47) Jordan Peterson, Part 3: The Bucko Mistake; Sub-section 2: Metaphorically Terrible Advice

Second, the metaphoric.

Posture-straightening aside, Jordan’s Rule #1 is obviously about so much more — it’s about being Alpha, not beta.  It’s about facing the terrible existential burden of life, accepting your individual responsibility, and applying yourself to the challenges in front of you.  It’s about entering situations with confidence, with a can-do mentality.  I think I can, I think I can, I think I can, said the Little Engine That Could as it puffed its way up the mountain to deliver toys to all the good girls and boys sleeping in the little town.  It’s about “manning up” to the genuine problems, challenges, and opportunities that life presents you with.  Don’t be a loser who gives up.  Be a winner who applies themselves mightily!

In some important ways, this is fantastic advice.  It IS inspiring!  Jordan is fond of Nietzsche, and has often referenced his famous saying “He who has a why to live for can bear almost any how.”

In this metaphoric sense, “Stand up straight with your shoulders back” is like a locker-room pep talk, designed to help you throw off your laziness and defeatist attitude, and Give ‘Errrrr!!!

This is a noble goal, sure.  But like the person with a broken leg being told to run 5 miles, this is terrible advice for the people who most need the advice, people who are struggling the most with shame, trauma, depression, internalized feelings of worthlessness, learned helplessness, etc.  For people such as this, advice that will momentarily feel like it strengthens them but in short-order leads to failure, IS harmful.

Why is this advice harmful?  At least three reasons:

Reason #1)

The metaphoric is analogous to the literal.  As noted above, in the physical sense, standing up straight with your shoulders back will cause greater pain over the medium-term, and even in the short-term, leads to the temporary, highly energy-inefficient achievement of a “straight” posture, which then you cannot maintain as soon as you have to go do anything else.  Like, ANYTHING else.

I actually tried this — I tried going into my kitchen and frying up some eggs for breakfast, while standing straight with my shoulders back……If you don’t believe how impossible that is, go do it yourself.  Try bending down, reaching into your fridge for eggs, getting the frying pan out of the cupboard, etc., with your shoulders back…..it’s ridiculous.  You have to drop the soldier-stance instantaneously as soon as you DO practically anything.  So, this advice, if it’s good for anything other than causing long-term physiological problems, is good for STANDING STILL AND DOING NOTHING.  Hmmm…….So, the application of this advice leads to a person being LESS capable of acting effectively in the world?  How is that compatible with “sorting yourself out?”

Reason #2)

Failure feels crappy; advice that is close-to-guaranteed to result in failure is going to feel….errrr…..really crappy.  Constant, repeated failure about what seems like the simplest thing in the world but which one finds virtually impossible, sends a message to “the self” that “you really are a loser!  You can’t even do this simple thing right; what the hell is wrong with you?”  So……good luck feeling better about yourself!  Instead, you are more likely to eventually give up on your Alpha project, shrink from the existential challenge of life, and become precisely that basement-dwelling, video game-addicted, beta that Jordan is trying to rescue you from becoming in the first place.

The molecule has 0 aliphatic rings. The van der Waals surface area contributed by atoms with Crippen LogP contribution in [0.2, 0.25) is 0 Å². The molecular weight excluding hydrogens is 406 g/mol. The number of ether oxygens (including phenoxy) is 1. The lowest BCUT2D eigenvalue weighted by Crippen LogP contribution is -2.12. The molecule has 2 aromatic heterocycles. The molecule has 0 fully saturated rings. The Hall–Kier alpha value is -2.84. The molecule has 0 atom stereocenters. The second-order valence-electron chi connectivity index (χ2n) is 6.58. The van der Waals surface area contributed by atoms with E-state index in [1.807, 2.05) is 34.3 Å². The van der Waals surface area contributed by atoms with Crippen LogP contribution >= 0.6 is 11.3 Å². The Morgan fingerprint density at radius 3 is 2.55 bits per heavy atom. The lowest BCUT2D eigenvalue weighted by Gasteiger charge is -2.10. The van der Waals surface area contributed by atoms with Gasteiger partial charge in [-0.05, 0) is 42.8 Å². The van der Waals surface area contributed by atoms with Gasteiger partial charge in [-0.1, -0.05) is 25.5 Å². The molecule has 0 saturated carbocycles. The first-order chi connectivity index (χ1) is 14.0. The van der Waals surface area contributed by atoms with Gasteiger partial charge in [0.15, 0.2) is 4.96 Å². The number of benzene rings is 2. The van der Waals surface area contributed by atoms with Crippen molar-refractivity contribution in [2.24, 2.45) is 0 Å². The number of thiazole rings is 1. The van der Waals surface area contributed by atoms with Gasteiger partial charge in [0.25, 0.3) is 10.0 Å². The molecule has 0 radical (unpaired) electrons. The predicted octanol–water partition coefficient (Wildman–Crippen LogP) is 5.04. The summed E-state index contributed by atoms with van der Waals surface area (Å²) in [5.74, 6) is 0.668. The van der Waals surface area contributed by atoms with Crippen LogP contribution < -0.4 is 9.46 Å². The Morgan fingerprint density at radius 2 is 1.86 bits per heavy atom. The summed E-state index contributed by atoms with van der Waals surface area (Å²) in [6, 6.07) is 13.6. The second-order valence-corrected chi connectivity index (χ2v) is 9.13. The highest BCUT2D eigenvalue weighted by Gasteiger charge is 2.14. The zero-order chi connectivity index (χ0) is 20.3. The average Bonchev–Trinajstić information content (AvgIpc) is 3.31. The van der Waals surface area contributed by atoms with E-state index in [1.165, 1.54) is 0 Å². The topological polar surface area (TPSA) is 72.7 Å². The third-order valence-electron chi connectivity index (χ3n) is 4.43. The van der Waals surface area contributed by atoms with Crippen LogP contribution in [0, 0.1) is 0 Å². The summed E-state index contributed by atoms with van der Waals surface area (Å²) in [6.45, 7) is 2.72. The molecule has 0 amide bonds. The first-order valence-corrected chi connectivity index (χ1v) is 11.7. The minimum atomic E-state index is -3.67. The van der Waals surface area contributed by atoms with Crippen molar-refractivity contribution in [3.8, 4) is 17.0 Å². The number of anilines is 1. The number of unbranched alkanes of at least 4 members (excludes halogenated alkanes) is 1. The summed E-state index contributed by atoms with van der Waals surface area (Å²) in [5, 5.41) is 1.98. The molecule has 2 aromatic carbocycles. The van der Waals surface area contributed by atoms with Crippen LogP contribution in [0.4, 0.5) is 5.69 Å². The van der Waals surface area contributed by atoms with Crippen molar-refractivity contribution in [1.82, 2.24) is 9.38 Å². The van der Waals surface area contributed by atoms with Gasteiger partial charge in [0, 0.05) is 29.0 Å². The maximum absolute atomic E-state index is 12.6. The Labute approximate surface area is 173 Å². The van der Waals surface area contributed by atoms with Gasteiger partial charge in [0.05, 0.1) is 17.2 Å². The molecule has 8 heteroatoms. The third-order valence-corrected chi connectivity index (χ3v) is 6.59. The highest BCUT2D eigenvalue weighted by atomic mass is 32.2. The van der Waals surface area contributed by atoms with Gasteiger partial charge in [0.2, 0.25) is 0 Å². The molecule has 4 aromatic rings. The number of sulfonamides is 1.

Here is what one person told me the other day when we were talking about this.  I was so moved, I asked if I could quote them, so they wrote this down.  “I was given exactly this advice, over and over again for a long and painful part of my life.  My father told me many times to “stand up straight!”, “you look like a loser!”, and he’d point out specific people with poor posture and show me how terrible they looked.  “Who do you want to look like — Quasimodo, or Tarzan?”  I remember as a child, over and over trying to straighten my shoulders.  I would stand in my room, thrusting my shoulders back until my back muscles burned, my abs and glutes tight, my breath constricted (it’s very hard to breathe normally when you’re doing this), looking at myself in the mirror, hating how my neck slumped forward, working on my posture until I was standing ramrod straight, as I applied more and more energy to the futile attempt to feel better about myself through sheer force of will.  Failure, I had been told so many times, was because of not trying hard enough.  As I got older, I felt like a failure, worthless…..a disappointment to my dad.  I felt ugly, pathetic, “not good enough”.  I eventually became self-destructive, for…..a long time.  Now, I’m no clinical psychologist, but based on my experience, telling people who are struggling that “it’s all up to you, grit your teeth and Do It,” is….stupid.”

The other way to think about this, is to consider all the straight-shouldered people you know who are, frankly, assholes.  Have you ever met a person with an anger management problem?  Someone closed-minded and intolerant?  Narcissistic?  Arrogant?  From all the angry men I have known in my life, for example, although some of them were weasily little hunched-over dudes clearly overcompensating for their shitty self-concepts, FAR MORE of them were pretty damn straight-standing….how about you, when you think of the angry, destructive, derogating, closed-minded and otherwise asshole-ish people you’ve known in your life?  How straight were their shoulders?

I wonder, just out of curiousity, what the relative shoulder-straightness is of people at tiki torch marches?  Or men catcalling women on the street?  Does Harvey Weinstein have straight shoulders?  What about Stalin, Hitler, Mao, Pol Pot, or any other sicko who’s responsible for mass deaths?  Did the CEOs of tobacco companies who stood up in the 1980s to blatantly lie about not knowing that their products cause cancer, have straight shoulders?  What about oil company executives who deny climate change?  What about men who beat their wives?  What about ISIS fighters?  What about the Mean Girls in middle school?  What about elitist snobs?  What about colonial invaders who practiced despicable violence on Indigenous people?  What about unreasonable people who are terrible listeners and think they’re better than everyone else?  hmmm…..

Reason #3)

It sends the message, especially to the person who is struggling, that they should rely on themselves.  Pull yourself up by your bootstraps!  Stop being lazy!  Put some elbow grease into it!  What are you, a loser? This leads to the Perpetual Self Improvement Treadmill.

The Perpetual Self Improvement Treadmill